It was the creation of fire by those filthy footed cavemen that changed the course of humankind. It’s critical to how we live, even now, 300,000 years later.
Fire creates the opportunity to cook food, heat your surroundings and burn evidence.
I can now say I’m able to do all three of those things in my kitchen. For 15 years I’ve only been able to make a meal and torch the odd incriminating exterminator bill. (Nobody needs to know the extent of my centipede problem.)
NOW … I have heat.
My house, as you may know, may in fact have housed a caveman. It was built … I don’t know … 180 years ago or so. Which by North American standards is quite old but more of a contemporary dwelling to the rest of the world.
The house has been built onto over the years, and the part that was built close to 200 years ago is easily the most solid, well constructed part of the house. The newer the part of the house the worse it gets.
The kitchen and mudroom were the last additions to be put on the house. I’m not sure when they were done, but judging by the kitchen cabinets I’d have to say around 1940. Again. Total guess.
Which is odd. By 1940 you wouldn’t think there’d be any more cavemen around, but clearly they were, because this addition was obviously built by someone with the construction know-how of someone who had hair on the bottom of their feet.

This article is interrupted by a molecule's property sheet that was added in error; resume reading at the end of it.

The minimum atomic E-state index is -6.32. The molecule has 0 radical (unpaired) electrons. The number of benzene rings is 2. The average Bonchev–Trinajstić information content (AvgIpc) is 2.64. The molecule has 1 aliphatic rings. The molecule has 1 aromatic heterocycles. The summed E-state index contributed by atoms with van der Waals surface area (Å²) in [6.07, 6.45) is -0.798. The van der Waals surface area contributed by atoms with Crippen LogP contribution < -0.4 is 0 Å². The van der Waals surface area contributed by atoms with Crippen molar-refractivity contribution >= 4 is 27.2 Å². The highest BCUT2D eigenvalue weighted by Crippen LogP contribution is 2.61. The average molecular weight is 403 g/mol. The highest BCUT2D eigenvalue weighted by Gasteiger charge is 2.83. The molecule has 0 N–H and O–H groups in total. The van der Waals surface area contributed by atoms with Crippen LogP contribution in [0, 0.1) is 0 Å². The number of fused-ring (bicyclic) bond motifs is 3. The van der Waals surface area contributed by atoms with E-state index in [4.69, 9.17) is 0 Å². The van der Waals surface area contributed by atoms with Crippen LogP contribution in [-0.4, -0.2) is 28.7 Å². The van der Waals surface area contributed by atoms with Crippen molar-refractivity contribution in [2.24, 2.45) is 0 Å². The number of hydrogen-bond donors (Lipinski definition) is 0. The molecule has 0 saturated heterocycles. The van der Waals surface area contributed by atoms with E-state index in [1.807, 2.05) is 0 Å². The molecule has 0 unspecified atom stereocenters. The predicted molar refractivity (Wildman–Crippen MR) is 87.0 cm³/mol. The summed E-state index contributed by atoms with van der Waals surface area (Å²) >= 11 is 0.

Because of that, the kitchen is at least 10 degrees colder than the rest of the house in the winter. Sometimes even 15. That’s A LOT colder. As a result, I myself have grown hair on the bottom of my feet.
And now … I have the solution to the hairy footed cold kitchen.
Radiant Floor Heating. H O L Y C R A P.
I didn’t think I’d be able to get radiant floor heating because I was putting down commercial VCT tiles, which are glue down vinyl tiles. But one night, just prior to starting my floor I accidentally stumbled upon something on the Internet that said you COULD use radiant heating with VCT tiles. And apparently … it was fairly easy to do.
So being the bold blogger I am, with quite a loyal following I emailed the company whose product seemed to fit my needs the best. Warmly Yours is based in both the U.S. and Canada, and they sell radiant floor heated mats, as opposed to just a bunch of wires you need to run yourself. So it was DIY friendly and available to order over the Internet.
The company agreed to provide me with all of my radiant floor heating needs for free, if I’d be kind enough to take pictures and do a post about it. Since I would have done a post on it anyway, I had no problem agreeing to their terms.